|29 We do not know who was the bishop or leading teacher in Ephesus at this time; but we have information about a curious phenomenon, a family succession of bishops; for Polycrates, who was born at this time, says that seven members of his family had been bishops before him, and it would not be unreasonable to suppose that this remarkable family was already prominent in the church life of the time. He was bishop of Ephesus himself about 190-5. He left on record interesting statements about Philip and John and Polycarp.
Papias of Hierapolis was a familiar ecclesiastical type, the crusted conservative who does not change his opinions from youth to old age; a most valuable authority for the historian, and a protection to the church in an age of transition. Hierapolis, where he was bishop, had been the headquarters of the apostle Philip,with whose daughters he was personally acquainted; it was about one hundred miles east of Smyrna and Ephesus, and had become the leading church in eastern Phrygia. No doubt it had its own rather different tradition. Papias was a native Phrygian, judging by his name, and we can already detect a certain individuality about Phrygian Christianity. We see signs of the preoccupation with apocalypse, which gave birth to Montanism in a few years; we may even see the forerunners of the feminist movement in the two daughters of Philip who lived there 'in the Spirit' as virgins, to a great age. The third lived in Ephesus, and may have been married. The near-by city of Philadelphia had its prophetess, whose name was Ammia. An otherwise unknown Quadratus also exercised a prophetic ministry in these parts; he should be carefully distinguished from the Athenian Quadratus.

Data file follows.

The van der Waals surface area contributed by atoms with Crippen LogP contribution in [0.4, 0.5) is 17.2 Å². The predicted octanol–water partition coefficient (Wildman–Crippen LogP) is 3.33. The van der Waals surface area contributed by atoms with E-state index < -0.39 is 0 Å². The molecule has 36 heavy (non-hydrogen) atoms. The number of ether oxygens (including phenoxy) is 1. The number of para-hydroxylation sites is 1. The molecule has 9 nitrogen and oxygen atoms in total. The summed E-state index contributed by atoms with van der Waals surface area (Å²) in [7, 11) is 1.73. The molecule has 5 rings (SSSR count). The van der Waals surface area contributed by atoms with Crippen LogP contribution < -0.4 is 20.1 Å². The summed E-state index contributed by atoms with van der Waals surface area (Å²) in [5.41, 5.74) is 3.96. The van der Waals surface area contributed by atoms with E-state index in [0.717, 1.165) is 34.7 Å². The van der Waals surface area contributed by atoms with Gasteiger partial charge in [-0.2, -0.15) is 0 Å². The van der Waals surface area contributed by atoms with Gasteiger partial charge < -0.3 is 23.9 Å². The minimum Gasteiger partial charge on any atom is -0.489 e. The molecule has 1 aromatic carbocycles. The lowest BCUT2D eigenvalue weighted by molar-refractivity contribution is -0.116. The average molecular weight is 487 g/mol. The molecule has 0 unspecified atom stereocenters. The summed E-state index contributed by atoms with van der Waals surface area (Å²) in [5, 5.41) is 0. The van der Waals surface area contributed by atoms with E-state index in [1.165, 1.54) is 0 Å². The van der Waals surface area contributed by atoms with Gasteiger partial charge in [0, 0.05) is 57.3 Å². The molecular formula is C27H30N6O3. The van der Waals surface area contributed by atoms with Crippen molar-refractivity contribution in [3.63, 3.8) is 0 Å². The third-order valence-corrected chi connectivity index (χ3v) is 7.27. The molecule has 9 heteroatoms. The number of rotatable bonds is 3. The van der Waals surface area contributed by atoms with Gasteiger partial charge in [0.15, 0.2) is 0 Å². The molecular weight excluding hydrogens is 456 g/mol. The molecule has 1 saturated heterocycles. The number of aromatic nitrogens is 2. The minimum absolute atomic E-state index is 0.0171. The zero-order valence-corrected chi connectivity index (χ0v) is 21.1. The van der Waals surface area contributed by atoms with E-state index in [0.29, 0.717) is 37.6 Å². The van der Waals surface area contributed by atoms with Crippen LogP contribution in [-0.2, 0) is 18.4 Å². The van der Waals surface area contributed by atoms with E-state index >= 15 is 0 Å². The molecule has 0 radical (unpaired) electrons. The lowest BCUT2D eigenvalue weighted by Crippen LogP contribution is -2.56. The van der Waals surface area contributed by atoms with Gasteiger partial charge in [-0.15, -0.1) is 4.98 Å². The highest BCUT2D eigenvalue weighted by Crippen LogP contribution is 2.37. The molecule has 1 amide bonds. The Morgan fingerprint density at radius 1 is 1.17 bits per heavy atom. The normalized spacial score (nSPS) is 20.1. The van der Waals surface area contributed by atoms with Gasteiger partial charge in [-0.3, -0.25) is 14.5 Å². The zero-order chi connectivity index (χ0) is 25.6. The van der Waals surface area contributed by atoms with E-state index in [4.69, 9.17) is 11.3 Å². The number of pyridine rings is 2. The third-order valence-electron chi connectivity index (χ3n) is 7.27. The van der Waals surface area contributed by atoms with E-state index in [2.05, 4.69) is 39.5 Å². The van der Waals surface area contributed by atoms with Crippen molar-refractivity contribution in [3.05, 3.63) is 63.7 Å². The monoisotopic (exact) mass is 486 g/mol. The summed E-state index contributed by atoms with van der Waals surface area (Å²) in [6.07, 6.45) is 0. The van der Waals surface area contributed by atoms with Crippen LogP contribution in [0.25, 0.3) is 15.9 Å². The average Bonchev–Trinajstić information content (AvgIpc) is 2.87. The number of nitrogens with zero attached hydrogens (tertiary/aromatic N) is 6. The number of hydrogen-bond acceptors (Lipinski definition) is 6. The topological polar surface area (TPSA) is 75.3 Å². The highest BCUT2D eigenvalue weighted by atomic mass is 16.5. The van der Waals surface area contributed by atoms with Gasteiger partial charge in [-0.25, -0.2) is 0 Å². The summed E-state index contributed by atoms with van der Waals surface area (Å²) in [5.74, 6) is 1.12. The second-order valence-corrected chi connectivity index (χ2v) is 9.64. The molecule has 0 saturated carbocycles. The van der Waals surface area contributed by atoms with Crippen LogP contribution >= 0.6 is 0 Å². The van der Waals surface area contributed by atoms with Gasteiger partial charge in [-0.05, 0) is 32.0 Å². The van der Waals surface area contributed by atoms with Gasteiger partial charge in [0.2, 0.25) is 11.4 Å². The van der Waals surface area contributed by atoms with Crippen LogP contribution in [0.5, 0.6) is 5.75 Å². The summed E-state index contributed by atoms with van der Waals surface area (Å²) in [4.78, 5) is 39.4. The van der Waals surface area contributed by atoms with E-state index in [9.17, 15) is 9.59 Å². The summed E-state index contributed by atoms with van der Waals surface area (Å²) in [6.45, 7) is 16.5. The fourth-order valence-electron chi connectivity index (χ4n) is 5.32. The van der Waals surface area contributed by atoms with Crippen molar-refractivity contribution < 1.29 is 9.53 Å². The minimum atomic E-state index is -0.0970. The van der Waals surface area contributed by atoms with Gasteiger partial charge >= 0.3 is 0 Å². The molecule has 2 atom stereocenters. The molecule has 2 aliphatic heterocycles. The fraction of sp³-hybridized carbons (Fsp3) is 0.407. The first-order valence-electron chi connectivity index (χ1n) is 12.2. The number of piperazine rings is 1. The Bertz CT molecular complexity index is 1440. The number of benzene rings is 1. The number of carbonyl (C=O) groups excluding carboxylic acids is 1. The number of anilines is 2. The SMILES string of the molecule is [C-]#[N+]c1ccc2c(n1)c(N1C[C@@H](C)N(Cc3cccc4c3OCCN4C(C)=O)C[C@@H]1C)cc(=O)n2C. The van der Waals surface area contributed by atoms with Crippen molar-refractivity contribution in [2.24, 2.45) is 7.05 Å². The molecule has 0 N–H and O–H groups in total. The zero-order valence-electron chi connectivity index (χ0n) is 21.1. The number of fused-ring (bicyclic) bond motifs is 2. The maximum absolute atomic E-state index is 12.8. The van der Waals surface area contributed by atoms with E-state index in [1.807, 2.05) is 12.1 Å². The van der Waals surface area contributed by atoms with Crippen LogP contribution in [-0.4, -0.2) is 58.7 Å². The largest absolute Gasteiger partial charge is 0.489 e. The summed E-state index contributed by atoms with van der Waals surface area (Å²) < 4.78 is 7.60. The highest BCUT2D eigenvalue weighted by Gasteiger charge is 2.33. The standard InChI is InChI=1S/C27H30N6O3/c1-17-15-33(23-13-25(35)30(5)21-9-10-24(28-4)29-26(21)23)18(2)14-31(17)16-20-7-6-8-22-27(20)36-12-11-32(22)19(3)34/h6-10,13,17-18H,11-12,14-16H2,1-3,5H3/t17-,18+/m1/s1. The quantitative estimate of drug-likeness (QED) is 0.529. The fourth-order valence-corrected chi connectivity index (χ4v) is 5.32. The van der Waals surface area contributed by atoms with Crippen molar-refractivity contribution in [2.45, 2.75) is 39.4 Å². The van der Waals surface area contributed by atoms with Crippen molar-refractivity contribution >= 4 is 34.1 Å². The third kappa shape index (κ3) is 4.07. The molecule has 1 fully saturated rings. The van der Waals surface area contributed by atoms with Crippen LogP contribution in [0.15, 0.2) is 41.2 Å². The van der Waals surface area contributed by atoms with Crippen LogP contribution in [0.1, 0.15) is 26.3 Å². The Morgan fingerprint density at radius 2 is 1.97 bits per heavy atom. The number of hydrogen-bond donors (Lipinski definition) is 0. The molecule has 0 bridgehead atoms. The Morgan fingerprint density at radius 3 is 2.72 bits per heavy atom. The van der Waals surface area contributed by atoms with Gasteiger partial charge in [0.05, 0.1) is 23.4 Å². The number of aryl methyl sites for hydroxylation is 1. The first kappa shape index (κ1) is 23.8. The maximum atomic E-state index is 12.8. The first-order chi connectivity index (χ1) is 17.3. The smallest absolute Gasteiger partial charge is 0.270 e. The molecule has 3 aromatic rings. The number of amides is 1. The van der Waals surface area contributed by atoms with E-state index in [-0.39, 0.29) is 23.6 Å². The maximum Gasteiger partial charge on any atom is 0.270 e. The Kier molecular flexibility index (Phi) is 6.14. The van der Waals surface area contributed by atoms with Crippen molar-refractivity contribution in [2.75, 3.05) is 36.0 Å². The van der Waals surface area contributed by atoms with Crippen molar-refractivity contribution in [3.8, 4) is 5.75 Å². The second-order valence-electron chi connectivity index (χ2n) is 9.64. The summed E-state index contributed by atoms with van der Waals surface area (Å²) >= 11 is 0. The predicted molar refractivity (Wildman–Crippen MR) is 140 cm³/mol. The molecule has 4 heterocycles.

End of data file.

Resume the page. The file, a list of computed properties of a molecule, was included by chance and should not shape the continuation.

Papias was deeply interested in the Judaeo-Christian apocalypses and studied the Revelation of St John, which had been written in his lifetime and contained special messages for the Phrygian churches. He was a famous promoter of the doctrine of the 'chiliad' or millennium, the thousand-year period after the resurrection during which Christ |30 would reign with the saints on this earth, which would then become miraculously fertile. Justin received a form of 'chiliasm', which located the centre of this earthly kingdom in Jerusalem, but we do not know whether Papias held this form of the belief. He may simply have thought of an earth redeemed from sin and death, and free from war and hunger and toil. He took very simply the hope of the kingdom coming on earth as it is in heaven, and elaborated it with detail from the Hebrew prophets and other sources.
It is most unfortunate that the five volumes of his Expositions of the Oracles of the Lord have been lost; but even so we are grateful for the quotations which have come down to us in the works of other writers.
We see Papias mainly through the eyes of Eusebius, who had a low view of his intelligence. He may be perfectly right, of course, but he was unsympathetic with eschatological fancies and impatient with him on that account. He blames Papias for the dogmatic chiliasm of Justin and Irenaeus and other second-century fathers, who, he thought, were too deeply impressed with the 'antiquity of the man'. This is a just criticism, but it admits that he was a person of influence in his time.
Modern writers represent him as a devotee of the oral tradition, who had an antipathy to books; but this opinion seems to go beyond the evidence; for he was one of the first Christians to write a book after the secular or Gentile manner. Let us look at what he said.
I supposed that things out of books did not profit me as much as the utterances of a living and abiding voice.
(Papias, Expositions, Preface, in Eusebius, E.H. iii, 39,4.)
It is a single sentence, and too much may be built upon it. He has been calling to mind a period in his youth when the voice of Jesus was still echoing in the oral tradition of the apostolic church. He had heard the words of Jesus repeated by disciples of Andrew, Peter, Philip, Thomas, James, John, and Matthew. It must have been a memorable experience. Their words must have come with an authentic intonation which was no longer to be heard in his old age when the church had to depend on written Gospels. The memory of that experience naturally meant more to him than anything he now heard read in church.
|31 The 'Oracles of the Lord' on which he commented in his book were taken from written Gospels, and his oral traditions were brought in as supplementary material. This is made perfectly clear in another sentence from his preface.